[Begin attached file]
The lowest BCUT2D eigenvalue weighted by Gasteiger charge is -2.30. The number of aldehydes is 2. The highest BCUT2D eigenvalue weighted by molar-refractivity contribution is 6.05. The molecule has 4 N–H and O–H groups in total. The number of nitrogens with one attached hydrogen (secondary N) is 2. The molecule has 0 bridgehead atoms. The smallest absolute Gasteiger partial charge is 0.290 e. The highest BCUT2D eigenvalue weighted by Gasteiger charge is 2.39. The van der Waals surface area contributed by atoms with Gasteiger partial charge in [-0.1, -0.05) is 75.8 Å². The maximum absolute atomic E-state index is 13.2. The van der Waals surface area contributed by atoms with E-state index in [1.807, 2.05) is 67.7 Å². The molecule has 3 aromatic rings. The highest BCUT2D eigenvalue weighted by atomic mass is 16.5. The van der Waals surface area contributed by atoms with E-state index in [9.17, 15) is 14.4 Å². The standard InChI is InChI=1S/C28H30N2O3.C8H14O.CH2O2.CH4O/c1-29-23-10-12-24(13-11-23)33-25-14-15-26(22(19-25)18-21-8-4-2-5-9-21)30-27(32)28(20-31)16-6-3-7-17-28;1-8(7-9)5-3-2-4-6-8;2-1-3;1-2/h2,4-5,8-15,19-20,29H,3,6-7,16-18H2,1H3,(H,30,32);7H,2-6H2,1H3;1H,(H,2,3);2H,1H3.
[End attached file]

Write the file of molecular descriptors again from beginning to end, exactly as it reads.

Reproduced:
The lowest BCUT2D eigenvalue weighted by Gasteiger charge is -2.30. The number of aldehydes is 2. The highest BCUT2D eigenvalue weighted by molar-refractivity contribution is 6.05. The molecule has 4 N–H and O–H groups in total. The number of nitrogens with one attached hydrogen (secondary N) is 2. The molecule has 0 bridgehead atoms. The smallest absolute Gasteiger partial charge is 0.290 e. The highest BCUT2D eigenvalue weighted by Gasteiger charge is 2.39. The van der Waals surface area contributed by atoms with Gasteiger partial charge in [-0.1, -0.05) is 75.8 Å². The maximum absolute atomic E-state index is 13.2. The van der Waals surface area contributed by atoms with E-state index in [1.807, 2.05) is 67.7 Å². The molecule has 3 aromatic rings. The highest BCUT2D eigenvalue weighted by atomic mass is 16.5. The van der Waals surface area contributed by atoms with E-state index in [9.17, 15) is 14.4 Å². The standard InChI is InChI=1S/C28H30N2O3.C8H14O.CH2O2.CH4O/c1-29-23-10-12-24(13-11-23)33-25-14-15-26(22(19-25)18-21-8-4-2-5-9-21)30-27(32)28(20-31)16-6-3-7-17-28;1-8(7-9)5-3-2-4-6-8;2-1-3;1-2/h2,4-5,8-15,19-20,29H,3,6-7,16-18H2,1H3,(H,30,32);7H,2-6H2,1H3;1H,(H,2,3);2H,1H3.